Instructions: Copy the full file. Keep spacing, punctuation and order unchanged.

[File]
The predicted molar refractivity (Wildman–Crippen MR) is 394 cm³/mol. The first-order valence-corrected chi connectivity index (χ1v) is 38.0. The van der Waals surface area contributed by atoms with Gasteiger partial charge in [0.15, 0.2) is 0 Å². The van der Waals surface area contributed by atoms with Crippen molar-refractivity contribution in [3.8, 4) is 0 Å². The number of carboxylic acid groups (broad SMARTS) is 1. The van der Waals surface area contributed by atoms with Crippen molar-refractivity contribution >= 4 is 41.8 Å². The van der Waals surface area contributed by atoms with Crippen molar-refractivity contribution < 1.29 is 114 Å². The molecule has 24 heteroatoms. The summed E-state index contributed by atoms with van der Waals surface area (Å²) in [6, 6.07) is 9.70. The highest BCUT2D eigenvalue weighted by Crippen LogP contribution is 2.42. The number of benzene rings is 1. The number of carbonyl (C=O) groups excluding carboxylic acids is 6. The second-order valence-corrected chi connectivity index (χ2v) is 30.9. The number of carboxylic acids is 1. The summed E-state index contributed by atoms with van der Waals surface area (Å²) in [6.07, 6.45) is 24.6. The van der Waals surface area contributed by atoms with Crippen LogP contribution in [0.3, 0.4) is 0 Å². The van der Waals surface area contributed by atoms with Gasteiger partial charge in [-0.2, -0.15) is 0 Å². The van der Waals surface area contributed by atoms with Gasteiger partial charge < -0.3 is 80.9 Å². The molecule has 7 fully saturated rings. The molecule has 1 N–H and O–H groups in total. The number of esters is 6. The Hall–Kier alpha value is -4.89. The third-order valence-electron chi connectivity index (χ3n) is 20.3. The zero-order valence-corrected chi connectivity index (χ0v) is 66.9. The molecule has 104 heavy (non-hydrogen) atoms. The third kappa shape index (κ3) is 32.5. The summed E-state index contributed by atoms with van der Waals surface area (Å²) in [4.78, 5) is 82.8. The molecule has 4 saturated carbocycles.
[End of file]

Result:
The predicted molar refractivity (Wildman–Crippen MR) is 394 cm³/mol. The first-order valence-corrected chi connectivity index (χ1v) is 38.0. The van der Waals surface area contributed by atoms with Gasteiger partial charge in [0.15, 0.2) is 0 Å². The van der Waals surface area contributed by atoms with Crippen molar-refractivity contribution in [3.8, 4) is 0 Å². The number of carboxylic acid groups (broad SMARTS) is 1. The van der Waals surface area contributed by atoms with Crippen molar-refractivity contribution >= 4 is 41.8 Å². The van der Waals surface area contributed by atoms with Crippen molar-refractivity contribution < 1.29 is 114 Å². The molecule has 24 heteroatoms. The summed E-state index contributed by atoms with van der Waals surface area (Å²) in [6, 6.07) is 9.70. The highest BCUT2D eigenvalue weighted by Crippen LogP contribution is 2.42. The number of benzene rings is 1. The number of carbonyl (C=O) groups excluding carboxylic acids is 6. The second-order valence-corrected chi connectivity index (χ2v) is 30.9. The number of carboxylic acids is 1. The summed E-state index contributed by atoms with van der Waals surface area (Å²) in [6.07, 6.45) is 24.6. The van der Waals surface area contributed by atoms with Crippen LogP contribution in [0.3, 0.4) is 0 Å². The van der Waals surface area contributed by atoms with Gasteiger partial charge in [-0.2, -0.15) is 0 Å². The van der Waals surface area contributed by atoms with Gasteiger partial charge < -0.3 is 80.9 Å². The molecule has 7 fully saturated rings. The molecule has 1 N–H and O–H groups in total. The number of esters is 6. The Hall–Kier alpha value is -4.89. The third-order valence-electron chi connectivity index (χ3n) is 20.3. The zero-order valence-corrected chi connectivity index (χ0v) is 66.9. The molecule has 104 heavy (non-hydrogen) atoms. The third kappa shape index (κ3) is 32.5. The summed E-state index contributed by atoms with van der Waals surface area (Å²) in [4.78, 5) is 82.8. The molecule has 4 saturated carbocycles.